Between 16 and 18 h after injection or classical insemination, normal fertilization was confirmed by the presence of two pronuclei (PN). Abnormal fertilization was determined when 0, 1 and 3 PN were obtained. We excluded immature oocytes (0 polar body (PB) and germinal vesicle (GV)) from the count of conventional fertilization after removal of cumulus cells on day 1. The fertilization rate was expressed per mature oocytes injected or inseminated. Total fertilization failure (TFF) is defined as the absence of two pronuclei (2PN) embryos on day 1 after insemination. Embryos were cultured in an incubator at 37 °C, under 5% of CO2 and 6% of O2 and were assessed each morning until their transfer (day 3 or day 5) based on Istanbul consensus criteria [9]. The embryo with the best morphological score was selected for transfer and only one embryo was transferred (SET). Supernumerary embryos of good quality were vitrified. The fertilization method is not a criterion for embryo selection in this study. When more than one embryo obtained the same morphological score, we analysed their kinetic development and selected the one which had the best one [10,11,12,13,14].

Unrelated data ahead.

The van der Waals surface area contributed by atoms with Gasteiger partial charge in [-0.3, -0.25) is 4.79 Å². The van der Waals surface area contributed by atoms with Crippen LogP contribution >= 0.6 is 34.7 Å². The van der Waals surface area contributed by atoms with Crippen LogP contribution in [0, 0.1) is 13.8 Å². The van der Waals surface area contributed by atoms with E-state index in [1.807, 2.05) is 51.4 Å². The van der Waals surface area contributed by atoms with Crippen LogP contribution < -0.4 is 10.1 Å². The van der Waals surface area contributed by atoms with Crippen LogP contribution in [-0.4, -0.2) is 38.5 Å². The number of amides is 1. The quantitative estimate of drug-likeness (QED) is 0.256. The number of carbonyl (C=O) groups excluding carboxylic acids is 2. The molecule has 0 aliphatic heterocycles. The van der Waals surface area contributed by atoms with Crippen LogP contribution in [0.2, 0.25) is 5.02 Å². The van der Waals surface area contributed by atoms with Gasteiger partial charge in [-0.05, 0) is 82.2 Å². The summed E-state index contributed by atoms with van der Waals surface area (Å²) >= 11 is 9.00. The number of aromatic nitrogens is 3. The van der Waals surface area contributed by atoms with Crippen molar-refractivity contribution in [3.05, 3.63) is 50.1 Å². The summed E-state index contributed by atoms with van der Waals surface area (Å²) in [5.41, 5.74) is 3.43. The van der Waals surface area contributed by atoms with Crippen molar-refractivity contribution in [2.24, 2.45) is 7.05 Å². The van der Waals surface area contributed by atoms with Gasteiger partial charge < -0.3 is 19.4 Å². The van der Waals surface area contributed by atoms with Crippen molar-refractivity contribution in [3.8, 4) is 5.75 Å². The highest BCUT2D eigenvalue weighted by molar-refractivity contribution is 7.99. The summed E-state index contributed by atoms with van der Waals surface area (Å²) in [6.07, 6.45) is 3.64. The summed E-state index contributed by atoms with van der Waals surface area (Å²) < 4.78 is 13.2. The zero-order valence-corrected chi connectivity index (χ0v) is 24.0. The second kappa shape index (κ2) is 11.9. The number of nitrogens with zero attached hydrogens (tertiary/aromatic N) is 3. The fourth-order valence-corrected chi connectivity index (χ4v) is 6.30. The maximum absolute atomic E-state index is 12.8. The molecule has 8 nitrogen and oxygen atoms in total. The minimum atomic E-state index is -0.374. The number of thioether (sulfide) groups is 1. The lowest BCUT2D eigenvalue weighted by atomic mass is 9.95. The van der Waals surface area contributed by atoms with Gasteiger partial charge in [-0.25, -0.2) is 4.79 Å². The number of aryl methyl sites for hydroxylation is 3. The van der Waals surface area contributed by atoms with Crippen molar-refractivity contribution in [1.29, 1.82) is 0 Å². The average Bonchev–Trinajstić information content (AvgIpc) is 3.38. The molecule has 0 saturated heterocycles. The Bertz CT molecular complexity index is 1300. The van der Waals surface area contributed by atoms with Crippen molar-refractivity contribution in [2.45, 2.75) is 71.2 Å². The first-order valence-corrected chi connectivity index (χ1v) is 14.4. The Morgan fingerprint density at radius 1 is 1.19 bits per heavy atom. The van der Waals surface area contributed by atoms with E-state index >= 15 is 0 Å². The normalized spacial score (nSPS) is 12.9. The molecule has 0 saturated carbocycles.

An hCG blood test was performed 15 days after the oocytes pick-up (OPU) and then 7 days after that. A developing pregnancy was confirmed by observation of an intrauterine gestational sac and foetal heart beat 10 days after the second blood test.

Statistical analysis

The analysis of the results was carried out using Fisher’s test and the Chi-square test when it was appropriate. Statistical significance was accepted when p-value < 0, 05. The analysis was performed on GraphPad© Prims v5.


Same fertilization rate between conventional fertilization method and ICSI